In the dynamic world of business, the art of story-selling has undergone a profound transformation. No longer can a mere presentation of facts and figures captivate the minds and hearts of investors, partners, or potential customers. In this hypercompetitive era of message bombardment, storyselling has emerged as the currency of persuasion, and a well-crafted pitch serves as your narrative canvas.
In this article, we will delve into the essential elements of developing a compelling pitch deck that not only conveys information but weaves it into a story that resonates, engages, and ultimately converts your audience.
Welcome to the world of selling through stories, where your pitch becomes the vehicle for a captivating journey of your business's past, present, and future.
To persuade your audience as a communicator, you must craft a sales-worthy narrative that involves a delicate balance of elements that appeal to both the rational (hard numbers) and emotional (heart points) sides of your audience.
Think of it as a tapestry woven from five fundamental threads: Mythos, Ethos, Logos, Pathos, and Kentron. These are five Greek words that mean – culture, credibility, logic, emotion, and centralisation.
Each of these elements plays a crucial role in not only capturing your audience's attention but also compelling them to take action. In this article, we'll take a deep dive into each of these storyselling components and explore how they can be effectively integrated into your storytelling strategy, transforming your message from mere information into a compelling narrative that leaves a lasting impact.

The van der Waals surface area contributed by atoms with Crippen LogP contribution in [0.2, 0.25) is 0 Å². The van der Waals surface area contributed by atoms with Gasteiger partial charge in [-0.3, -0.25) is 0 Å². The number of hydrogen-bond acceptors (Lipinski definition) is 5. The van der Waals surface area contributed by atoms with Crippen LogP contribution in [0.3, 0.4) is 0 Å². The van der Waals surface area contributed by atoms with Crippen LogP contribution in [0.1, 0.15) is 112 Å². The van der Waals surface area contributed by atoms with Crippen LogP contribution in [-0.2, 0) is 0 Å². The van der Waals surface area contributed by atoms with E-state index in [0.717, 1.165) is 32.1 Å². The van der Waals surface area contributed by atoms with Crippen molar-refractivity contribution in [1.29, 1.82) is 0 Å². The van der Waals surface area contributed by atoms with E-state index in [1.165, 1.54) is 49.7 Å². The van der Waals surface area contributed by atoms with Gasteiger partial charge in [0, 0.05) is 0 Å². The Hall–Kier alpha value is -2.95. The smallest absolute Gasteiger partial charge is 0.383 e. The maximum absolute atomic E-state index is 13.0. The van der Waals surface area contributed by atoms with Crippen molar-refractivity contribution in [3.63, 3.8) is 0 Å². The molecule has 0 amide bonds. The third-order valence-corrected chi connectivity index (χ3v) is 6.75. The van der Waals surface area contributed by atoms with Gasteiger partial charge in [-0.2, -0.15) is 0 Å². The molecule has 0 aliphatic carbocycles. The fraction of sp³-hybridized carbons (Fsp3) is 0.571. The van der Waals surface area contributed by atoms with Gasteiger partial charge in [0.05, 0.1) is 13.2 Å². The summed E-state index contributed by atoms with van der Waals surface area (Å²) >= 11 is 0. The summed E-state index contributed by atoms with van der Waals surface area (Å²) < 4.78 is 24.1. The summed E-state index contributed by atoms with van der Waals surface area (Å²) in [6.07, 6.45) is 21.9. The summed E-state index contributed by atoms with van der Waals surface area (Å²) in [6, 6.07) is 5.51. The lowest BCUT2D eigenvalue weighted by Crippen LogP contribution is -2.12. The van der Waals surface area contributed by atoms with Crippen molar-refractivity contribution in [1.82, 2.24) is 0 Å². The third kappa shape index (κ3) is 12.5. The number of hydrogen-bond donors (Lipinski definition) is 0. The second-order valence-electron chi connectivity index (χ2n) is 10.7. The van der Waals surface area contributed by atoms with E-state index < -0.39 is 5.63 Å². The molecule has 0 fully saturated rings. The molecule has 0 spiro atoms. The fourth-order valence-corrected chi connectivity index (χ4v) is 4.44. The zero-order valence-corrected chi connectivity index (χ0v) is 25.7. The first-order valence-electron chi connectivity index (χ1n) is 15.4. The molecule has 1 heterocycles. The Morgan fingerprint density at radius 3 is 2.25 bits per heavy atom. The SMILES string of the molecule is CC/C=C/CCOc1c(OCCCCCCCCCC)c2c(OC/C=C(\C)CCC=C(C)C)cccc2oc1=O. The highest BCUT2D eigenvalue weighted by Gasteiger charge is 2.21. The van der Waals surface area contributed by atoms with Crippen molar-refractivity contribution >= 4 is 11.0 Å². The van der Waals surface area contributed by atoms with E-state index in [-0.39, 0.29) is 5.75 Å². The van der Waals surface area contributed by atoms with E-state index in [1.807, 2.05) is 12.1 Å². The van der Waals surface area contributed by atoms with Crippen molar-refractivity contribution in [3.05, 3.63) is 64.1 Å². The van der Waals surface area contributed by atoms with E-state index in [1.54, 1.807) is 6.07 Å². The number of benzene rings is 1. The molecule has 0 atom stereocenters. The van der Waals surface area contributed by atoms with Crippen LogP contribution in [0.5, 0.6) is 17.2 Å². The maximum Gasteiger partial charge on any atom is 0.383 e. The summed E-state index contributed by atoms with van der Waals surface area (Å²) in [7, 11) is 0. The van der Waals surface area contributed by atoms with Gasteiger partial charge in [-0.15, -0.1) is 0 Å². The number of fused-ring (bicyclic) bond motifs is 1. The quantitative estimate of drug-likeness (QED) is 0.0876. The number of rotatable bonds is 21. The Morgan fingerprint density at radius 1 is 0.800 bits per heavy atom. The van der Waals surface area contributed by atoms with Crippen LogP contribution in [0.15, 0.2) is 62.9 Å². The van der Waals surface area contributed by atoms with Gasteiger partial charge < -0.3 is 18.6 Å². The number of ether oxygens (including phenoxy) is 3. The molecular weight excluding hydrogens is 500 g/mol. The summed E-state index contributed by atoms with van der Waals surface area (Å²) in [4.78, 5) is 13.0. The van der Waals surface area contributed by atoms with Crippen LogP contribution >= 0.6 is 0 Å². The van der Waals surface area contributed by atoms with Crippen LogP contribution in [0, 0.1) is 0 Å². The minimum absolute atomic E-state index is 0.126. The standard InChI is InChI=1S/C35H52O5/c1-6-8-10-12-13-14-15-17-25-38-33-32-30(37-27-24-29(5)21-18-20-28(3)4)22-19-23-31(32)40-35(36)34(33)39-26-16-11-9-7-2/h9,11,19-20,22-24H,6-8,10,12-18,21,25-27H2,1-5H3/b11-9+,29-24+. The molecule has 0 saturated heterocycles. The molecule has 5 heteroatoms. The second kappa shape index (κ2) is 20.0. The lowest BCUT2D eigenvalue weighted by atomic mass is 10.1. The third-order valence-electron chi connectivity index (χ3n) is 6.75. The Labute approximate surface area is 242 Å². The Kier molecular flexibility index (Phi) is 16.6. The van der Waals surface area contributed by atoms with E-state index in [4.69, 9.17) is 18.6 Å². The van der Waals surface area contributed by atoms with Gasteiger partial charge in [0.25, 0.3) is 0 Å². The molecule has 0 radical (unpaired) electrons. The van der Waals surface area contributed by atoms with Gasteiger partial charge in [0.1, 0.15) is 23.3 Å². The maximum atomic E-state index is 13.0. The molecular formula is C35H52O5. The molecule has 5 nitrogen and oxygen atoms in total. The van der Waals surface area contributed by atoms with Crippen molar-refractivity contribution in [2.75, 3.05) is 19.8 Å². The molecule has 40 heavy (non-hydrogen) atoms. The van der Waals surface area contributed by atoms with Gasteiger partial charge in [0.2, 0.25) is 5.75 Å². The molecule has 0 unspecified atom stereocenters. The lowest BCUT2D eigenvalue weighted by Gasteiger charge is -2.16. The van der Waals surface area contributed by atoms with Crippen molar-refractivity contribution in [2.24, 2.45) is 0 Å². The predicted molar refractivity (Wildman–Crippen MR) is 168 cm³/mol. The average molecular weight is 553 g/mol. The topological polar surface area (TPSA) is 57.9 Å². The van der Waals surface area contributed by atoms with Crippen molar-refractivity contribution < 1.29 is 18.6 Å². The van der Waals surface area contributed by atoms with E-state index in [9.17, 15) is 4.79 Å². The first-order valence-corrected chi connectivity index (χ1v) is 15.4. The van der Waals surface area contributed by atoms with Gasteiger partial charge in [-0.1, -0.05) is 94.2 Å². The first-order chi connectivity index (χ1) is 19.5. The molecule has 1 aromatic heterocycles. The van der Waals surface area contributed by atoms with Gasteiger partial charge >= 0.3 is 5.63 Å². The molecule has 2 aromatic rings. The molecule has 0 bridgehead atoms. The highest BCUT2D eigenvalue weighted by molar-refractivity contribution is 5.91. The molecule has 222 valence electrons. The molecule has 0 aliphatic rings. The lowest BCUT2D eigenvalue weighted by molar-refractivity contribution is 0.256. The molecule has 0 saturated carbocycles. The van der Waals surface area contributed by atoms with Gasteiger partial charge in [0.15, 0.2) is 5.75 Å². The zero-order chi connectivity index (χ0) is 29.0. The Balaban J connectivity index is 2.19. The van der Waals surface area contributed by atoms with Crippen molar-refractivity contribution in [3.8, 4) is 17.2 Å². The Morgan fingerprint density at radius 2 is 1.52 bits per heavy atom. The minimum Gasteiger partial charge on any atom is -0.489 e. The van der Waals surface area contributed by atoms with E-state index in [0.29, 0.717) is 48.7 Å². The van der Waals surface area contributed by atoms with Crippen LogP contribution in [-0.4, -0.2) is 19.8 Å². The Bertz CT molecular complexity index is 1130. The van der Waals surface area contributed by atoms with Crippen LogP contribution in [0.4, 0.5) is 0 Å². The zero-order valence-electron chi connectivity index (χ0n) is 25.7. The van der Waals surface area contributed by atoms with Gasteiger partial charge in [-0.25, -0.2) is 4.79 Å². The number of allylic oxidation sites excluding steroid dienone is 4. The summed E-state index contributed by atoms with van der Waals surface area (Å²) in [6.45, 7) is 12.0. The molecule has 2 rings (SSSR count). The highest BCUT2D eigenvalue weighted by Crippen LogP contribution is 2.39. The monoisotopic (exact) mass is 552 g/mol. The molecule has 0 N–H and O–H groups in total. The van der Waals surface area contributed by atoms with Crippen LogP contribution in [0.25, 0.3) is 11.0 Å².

First, Mythos or Cultural Fit in Storyselling
Define your audience and the problems you are seeking to solve for them.
Here are some questions to guide you along: Who am I speaking to or sharing this information with? Is this the correct target audience who will be interested in my product/service/what I am sharing?
Second, Ethos or Crediibility Fit in Storyselling
Show proof that you have helped someone in the similar industry or vein, and to substantiate with numbers/evidence.
Here are some questions to guide you along: What benefits have I brought and what did the outcomes look like? What were the figures like before my product/service was used and what are the figures looking like now? Am I able to translate that into percentage terms across a period of time to quantify the benefits?
Third, Logos or Logic Fit in Storyselling
Showcase - either general industry trends, actual working models/tested prototypes or testimonials.
Here are some questions to guide you along: Can I demonstrate the use of this product/service through a video or in person? What has the trend been in the market from people who use similar products/services? Has there been a growth in interest? What have others who used the product/service said about it?
Fourth, Pathos or Emotional Fit in Storyselling
Find an angle to connect emotionally.
Here are some questions to guide you along: What is one thing about your story that the audience can relate to at the “heart” level? You have provided them with the “hard numbers”, so connect with them at the heart.
Fifth - Kentron or Centralisation in Storyselling
Distil everything into a concise pitch that you can rattle off in a short period of time.
Take a practice and try it out. This may well be a game changer for you!
*If you need someone to come alongside you in the area of preparing a pitch deck or a speech, reach out to us at email@example.com.
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